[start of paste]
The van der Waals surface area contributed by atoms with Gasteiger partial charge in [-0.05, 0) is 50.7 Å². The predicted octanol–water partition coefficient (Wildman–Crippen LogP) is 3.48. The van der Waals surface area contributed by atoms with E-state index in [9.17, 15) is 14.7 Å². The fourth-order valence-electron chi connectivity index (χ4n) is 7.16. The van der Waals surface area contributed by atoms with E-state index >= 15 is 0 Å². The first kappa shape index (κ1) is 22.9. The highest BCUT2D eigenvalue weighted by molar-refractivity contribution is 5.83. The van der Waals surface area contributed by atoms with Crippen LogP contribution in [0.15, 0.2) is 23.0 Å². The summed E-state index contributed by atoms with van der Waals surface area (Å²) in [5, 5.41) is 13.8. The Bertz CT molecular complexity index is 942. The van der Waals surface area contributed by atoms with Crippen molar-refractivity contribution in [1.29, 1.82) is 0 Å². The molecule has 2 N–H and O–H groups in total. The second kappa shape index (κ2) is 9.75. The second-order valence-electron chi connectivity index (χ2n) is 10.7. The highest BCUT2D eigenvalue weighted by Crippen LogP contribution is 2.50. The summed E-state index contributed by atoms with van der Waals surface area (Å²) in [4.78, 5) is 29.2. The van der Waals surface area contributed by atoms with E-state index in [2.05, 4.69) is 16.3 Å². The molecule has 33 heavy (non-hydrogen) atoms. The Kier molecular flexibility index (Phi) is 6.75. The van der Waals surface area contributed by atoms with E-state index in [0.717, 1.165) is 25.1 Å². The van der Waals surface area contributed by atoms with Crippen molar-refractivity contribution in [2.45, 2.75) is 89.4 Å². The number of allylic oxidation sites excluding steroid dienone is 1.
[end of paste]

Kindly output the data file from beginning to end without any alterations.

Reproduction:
The van der Waals surface area contributed by atoms with Gasteiger partial charge in [-0.05, 0) is 50.7 Å². The predicted octanol–water partition coefficient (Wildman–Crippen LogP) is 3.48. The van der Waals surface area contributed by atoms with E-state index in [9.17, 15) is 14.7 Å². The fourth-order valence-electron chi connectivity index (χ4n) is 7.16. The van der Waals surface area contributed by atoms with E-state index >= 15 is 0 Å². The first kappa shape index (κ1) is 22.9. The highest BCUT2D eigenvalue weighted by molar-refractivity contribution is 5.83. The van der Waals surface area contributed by atoms with Crippen LogP contribution in [0.15, 0.2) is 23.0 Å². The summed E-state index contributed by atoms with van der Waals surface area (Å²) in [5, 5.41) is 13.8. The Bertz CT molecular complexity index is 942. The van der Waals surface area contributed by atoms with Crippen molar-refractivity contribution in [1.29, 1.82) is 0 Å². The molecule has 2 N–H and O–H groups in total. The second kappa shape index (κ2) is 9.75. The second-order valence-electron chi connectivity index (χ2n) is 10.7. The highest BCUT2D eigenvalue weighted by Crippen LogP contribution is 2.50. The summed E-state index contributed by atoms with van der Waals surface area (Å²) in [4.78, 5) is 29.2. The van der Waals surface area contributed by atoms with E-state index in [2.05, 4.69) is 16.3 Å². The molecule has 33 heavy (non-hydrogen) atoms. The Kier molecular flexibility index (Phi) is 6.75. The van der Waals surface area contributed by atoms with E-state index in [0.717, 1.165) is 25.1 Å². The van der Waals surface area contributed by atoms with Crippen molar-refractivity contribution in [2.45, 2.75) is 89.4 Å². The number of allylic oxidation sites excluding steroid dienone is 1.